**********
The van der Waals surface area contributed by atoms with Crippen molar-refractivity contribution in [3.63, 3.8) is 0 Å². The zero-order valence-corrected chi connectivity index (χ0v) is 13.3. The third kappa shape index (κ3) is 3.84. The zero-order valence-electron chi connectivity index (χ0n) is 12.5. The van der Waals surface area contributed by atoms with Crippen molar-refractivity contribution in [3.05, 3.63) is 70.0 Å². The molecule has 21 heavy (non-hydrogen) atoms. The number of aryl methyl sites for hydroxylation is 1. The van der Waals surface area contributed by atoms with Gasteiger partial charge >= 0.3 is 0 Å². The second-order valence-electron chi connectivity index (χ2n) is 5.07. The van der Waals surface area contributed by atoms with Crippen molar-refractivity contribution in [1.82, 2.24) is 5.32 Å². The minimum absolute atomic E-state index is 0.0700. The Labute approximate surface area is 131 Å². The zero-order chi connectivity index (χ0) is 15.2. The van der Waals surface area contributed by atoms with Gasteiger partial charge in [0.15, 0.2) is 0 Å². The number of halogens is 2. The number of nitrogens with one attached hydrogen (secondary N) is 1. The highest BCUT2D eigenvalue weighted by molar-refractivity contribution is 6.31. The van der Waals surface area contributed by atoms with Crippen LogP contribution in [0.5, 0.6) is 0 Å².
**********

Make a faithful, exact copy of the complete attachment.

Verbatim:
The van der Waals surface area contributed by atoms with Crippen molar-refractivity contribution in [3.63, 3.8) is 0 Å². The zero-order valence-corrected chi connectivity index (χ0v) is 13.3. The third kappa shape index (κ3) is 3.84. The zero-order valence-electron chi connectivity index (χ0n) is 12.5. The van der Waals surface area contributed by atoms with Crippen molar-refractivity contribution in [3.05, 3.63) is 70.0 Å². The molecule has 21 heavy (non-hydrogen) atoms. The number of aryl methyl sites for hydroxylation is 1. The van der Waals surface area contributed by atoms with Gasteiger partial charge >= 0.3 is 0 Å². The second-order valence-electron chi connectivity index (χ2n) is 5.07. The van der Waals surface area contributed by atoms with Crippen molar-refractivity contribution in [1.82, 2.24) is 5.32 Å². The minimum absolute atomic E-state index is 0.0700. The Labute approximate surface area is 131 Å². The zero-order chi connectivity index (χ0) is 15.2. The van der Waals surface area contributed by atoms with Gasteiger partial charge in [0.15, 0.2) is 0 Å². The number of halogens is 2. The number of nitrogens with one attached hydrogen (secondary N) is 1. The highest BCUT2D eigenvalue weighted by molar-refractivity contribution is 6.31. The van der Waals surface area contributed by atoms with Crippen LogP contribution in [0.5, 0.6) is 0 Å².